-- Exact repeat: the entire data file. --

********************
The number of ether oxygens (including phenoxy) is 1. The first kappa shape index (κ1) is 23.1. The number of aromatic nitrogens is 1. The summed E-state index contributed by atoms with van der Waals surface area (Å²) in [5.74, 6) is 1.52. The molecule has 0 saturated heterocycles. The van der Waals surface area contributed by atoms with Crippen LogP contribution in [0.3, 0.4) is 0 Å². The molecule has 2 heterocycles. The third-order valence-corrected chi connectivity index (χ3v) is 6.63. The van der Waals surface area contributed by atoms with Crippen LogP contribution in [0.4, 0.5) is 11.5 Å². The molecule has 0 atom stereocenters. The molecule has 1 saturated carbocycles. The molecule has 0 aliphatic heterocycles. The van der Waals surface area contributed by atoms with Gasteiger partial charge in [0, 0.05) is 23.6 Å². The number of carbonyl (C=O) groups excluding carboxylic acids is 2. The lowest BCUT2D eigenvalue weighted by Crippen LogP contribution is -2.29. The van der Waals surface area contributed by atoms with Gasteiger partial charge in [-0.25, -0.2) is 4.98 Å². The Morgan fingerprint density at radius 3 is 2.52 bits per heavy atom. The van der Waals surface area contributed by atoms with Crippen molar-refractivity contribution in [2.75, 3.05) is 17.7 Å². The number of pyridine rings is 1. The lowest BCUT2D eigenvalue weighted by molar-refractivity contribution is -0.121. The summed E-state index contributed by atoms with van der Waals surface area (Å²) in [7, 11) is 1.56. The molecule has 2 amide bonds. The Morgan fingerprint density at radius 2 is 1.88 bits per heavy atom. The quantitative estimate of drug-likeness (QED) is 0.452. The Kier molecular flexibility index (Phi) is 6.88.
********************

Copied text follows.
The number of ether oxygens (including phenoxy) is 1. The first kappa shape index (κ1) is 23.1. The number of aromatic nitrogens is 1. The summed E-state index contributed by atoms with van der Waals surface area (Å²) in [5.74, 6) is 1.52. The molecule has 0 saturated heterocycles. The van der Waals surface area contributed by atoms with Crippen LogP contribution in [0.3, 0.4) is 0 Å². The molecule has 2 heterocycles. The third-order valence-corrected chi connectivity index (χ3v) is 6.63. The van der Waals surface area contributed by atoms with Crippen LogP contribution in [0.4, 0.5) is 11.5 Å². The molecule has 0 atom stereocenters. The molecule has 1 saturated carbocycles. The molecule has 0 aliphatic heterocycles. The van der Waals surface area contributed by atoms with Gasteiger partial charge in [0, 0.05) is 23.6 Å². The number of carbonyl (C=O) groups excluding carboxylic acids is 2. The lowest BCUT2D eigenvalue weighted by Crippen LogP contribution is -2.29. The van der Waals surface area contributed by atoms with Gasteiger partial charge in [-0.25, -0.2) is 4.98 Å². The Morgan fingerprint density at radius 3 is 2.52 bits per heavy atom. The van der Waals surface area contributed by atoms with Crippen molar-refractivity contribution in [2.75, 3.05) is 17.7 Å². The number of pyridine rings is 1. The lowest BCUT2D eigenvalue weighted by molar-refractivity contribution is -0.121. The summed E-state index contributed by atoms with van der Waals surface area (Å²) in [7, 11) is 1.56. The molecule has 2 amide bonds. The Morgan fingerprint density at radius 2 is 1.88 bits per heavy atom. The quantitative estimate of drug-likeness (QED) is 0.452. The Kier molecular flexibility index (Phi) is 6.88.